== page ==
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Reviewing Your Last Will & Testament

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This is a guest post from Evan of My Journey to Millions.

Like life insurance, someone’s Last Will and Testament is often forgotten about for years. The documents are relegated to the back of the filing cabinet only to see the light of day after something horrible has happened. If I had to give a guess as to why, it probably has to do with the fact that those two items do not effect your day to day life such as over paying for your car insurance or having high interest credit card debt.

Part of every person’s financial review should be a re-reading of their Last Will and Testament. While I may read 4 to 8 Wills a week I can understand why reading one’s own will is not an enjoyable experience. First of all they are usually written in a foreign language known often referred to as legalese, but more importantly it forces you to think about your death and possibly your family’s death. While I can’t make the experience a better one, I can at least provide you with questions to think about when you are reviewing your Last Will and Testament.

This post is part of the 2011 Spring Cleaning Week!


Reasons to Review Your Last Will and Testament

While the main stream media floods you with confusing information regarding the tax changes in 2011 most of the estate provisions are inapplicable to 99% of the Country! Notwithstanding that only about 2% of the Country did pay Estate Taxes and now only about 1% will there are some older Wills which might force surviving spouses to take advantage of certain tax provisions that are no longer applicable. So while you most likely don’t have to worry about it you should be on the look out for terms like “Credit Shelter Trust” when you aren’t worth $5,000,000+! With that out of the way lets get to the real issues which will effect 100% of all Readers.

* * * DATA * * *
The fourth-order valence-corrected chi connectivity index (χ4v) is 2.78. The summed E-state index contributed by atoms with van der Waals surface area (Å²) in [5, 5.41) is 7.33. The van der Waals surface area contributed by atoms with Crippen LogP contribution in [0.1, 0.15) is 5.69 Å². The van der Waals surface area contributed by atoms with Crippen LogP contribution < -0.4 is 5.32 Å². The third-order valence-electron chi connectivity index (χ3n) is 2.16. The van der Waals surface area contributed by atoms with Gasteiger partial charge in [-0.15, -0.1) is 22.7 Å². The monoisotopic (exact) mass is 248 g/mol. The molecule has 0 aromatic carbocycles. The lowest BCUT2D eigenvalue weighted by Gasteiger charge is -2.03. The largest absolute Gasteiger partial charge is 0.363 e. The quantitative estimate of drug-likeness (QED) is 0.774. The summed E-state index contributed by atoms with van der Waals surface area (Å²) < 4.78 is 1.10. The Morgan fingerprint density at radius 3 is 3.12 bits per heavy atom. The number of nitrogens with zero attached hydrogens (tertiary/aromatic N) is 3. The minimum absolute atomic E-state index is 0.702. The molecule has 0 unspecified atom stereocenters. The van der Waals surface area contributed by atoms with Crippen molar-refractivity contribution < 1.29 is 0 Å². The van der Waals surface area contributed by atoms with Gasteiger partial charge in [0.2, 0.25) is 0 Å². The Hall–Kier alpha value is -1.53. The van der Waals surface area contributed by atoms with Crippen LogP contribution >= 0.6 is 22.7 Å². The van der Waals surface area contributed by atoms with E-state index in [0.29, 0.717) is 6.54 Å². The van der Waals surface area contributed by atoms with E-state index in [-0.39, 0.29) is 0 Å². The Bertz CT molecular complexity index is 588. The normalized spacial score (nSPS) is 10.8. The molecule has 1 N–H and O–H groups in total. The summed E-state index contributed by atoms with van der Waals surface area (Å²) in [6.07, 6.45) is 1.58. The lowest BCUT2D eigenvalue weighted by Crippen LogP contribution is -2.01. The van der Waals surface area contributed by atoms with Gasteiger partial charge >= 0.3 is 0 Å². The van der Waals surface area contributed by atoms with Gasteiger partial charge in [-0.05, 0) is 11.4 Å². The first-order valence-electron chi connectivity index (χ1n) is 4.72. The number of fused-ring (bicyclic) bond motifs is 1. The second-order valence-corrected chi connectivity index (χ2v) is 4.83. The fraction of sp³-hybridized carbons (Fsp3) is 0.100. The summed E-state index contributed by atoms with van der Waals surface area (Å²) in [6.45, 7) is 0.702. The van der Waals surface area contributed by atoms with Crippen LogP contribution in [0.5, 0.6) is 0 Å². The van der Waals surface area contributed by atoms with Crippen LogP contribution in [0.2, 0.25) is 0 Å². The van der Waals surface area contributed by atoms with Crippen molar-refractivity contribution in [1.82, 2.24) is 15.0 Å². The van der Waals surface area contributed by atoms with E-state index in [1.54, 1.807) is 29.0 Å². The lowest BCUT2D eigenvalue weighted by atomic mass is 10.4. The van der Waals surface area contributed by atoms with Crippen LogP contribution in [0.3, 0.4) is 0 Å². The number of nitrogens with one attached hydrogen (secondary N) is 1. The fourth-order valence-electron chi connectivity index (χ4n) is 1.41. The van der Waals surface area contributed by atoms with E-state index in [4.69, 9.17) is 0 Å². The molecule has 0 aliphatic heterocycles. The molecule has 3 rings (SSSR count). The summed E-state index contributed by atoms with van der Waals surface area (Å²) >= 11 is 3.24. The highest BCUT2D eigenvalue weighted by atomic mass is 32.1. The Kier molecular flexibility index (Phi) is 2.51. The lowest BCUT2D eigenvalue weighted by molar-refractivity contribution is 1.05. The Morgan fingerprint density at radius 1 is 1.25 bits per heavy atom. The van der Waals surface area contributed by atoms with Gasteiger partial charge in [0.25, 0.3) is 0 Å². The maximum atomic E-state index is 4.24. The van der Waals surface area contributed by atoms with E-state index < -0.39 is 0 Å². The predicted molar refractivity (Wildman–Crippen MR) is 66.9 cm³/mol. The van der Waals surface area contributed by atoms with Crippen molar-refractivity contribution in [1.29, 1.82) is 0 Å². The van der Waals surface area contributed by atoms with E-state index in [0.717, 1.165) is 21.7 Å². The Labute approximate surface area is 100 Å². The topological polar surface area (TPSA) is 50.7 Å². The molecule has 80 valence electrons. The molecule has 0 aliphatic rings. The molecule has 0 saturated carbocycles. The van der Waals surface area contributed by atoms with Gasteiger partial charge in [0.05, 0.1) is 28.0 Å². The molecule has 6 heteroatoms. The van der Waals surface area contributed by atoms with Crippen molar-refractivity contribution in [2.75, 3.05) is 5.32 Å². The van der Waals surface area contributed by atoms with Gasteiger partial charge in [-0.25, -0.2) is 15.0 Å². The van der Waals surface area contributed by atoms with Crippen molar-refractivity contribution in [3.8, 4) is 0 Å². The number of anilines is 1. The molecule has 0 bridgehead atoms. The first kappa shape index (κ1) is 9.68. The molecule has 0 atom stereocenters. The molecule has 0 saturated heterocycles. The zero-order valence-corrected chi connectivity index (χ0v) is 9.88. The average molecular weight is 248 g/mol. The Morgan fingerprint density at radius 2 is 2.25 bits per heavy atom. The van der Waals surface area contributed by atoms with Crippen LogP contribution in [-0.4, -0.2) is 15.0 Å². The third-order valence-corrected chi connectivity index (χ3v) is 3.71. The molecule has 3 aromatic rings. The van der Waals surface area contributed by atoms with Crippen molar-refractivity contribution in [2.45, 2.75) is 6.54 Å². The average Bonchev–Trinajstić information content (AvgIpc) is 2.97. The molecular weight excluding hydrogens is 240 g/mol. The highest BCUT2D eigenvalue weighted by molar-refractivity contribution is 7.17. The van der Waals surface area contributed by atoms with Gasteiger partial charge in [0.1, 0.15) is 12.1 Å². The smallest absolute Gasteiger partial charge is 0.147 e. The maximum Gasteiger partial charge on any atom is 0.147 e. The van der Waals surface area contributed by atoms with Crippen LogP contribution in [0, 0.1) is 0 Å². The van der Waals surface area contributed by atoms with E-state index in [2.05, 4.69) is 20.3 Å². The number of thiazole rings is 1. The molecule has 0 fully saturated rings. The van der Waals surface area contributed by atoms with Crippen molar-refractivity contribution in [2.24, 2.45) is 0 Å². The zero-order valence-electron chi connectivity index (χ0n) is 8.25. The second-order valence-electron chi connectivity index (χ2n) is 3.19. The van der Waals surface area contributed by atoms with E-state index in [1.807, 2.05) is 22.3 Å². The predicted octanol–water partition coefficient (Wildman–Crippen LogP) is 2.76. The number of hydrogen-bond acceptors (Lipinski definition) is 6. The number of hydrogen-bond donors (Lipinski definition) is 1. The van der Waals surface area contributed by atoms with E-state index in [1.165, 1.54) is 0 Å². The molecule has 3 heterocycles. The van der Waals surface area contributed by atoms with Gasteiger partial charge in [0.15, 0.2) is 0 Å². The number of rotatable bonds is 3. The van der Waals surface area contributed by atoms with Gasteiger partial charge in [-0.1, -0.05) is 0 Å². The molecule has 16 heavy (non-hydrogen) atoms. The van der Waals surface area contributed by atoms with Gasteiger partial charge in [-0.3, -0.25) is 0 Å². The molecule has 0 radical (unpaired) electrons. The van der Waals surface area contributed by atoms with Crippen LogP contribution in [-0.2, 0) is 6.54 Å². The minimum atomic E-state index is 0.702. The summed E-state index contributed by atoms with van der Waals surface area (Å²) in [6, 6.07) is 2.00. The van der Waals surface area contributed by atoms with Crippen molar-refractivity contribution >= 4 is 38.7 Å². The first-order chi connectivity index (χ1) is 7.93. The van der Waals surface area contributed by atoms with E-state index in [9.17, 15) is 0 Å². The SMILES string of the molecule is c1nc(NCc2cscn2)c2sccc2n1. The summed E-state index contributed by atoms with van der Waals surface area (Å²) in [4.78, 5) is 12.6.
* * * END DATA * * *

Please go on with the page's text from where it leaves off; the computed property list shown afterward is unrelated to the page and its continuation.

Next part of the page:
Let’s attack the main reason why anyone creates a Will in the first place – To make sure the Will still follows your testamentary intent as it relates to the ultimate distribution of your assets.

  • Maybe you left assets to your children outright (rather than in Trust) but they are in the middle of a terrible marriage and might get divorced eventually hence possibly subjecting your future inheritance to possibly being split?
  • Maybe you just don’t like your spouse and want his share to be placed in a marital trust to restrict access and control?
  • Are there any charities you have grown fond of since your last drafting?

The next thing to think about and look for is if your family dynamics have changed.

  • Were you married when the Will was written? If so, I bet it should be updated (some States actually deem the divorced spouse to have predeceased but it is still a good idea to have a new one drafted).
  • Are any of your beneficiaries on or may need government benefits? Then their eventual share may need to be put in a special needs trust.
  • Are there grandchildren you want to direct assets to directly?

Another item to think about is whether you have the same people in your life. When you create your last Will and Testament you put certain people in charge of certain aspects of your life.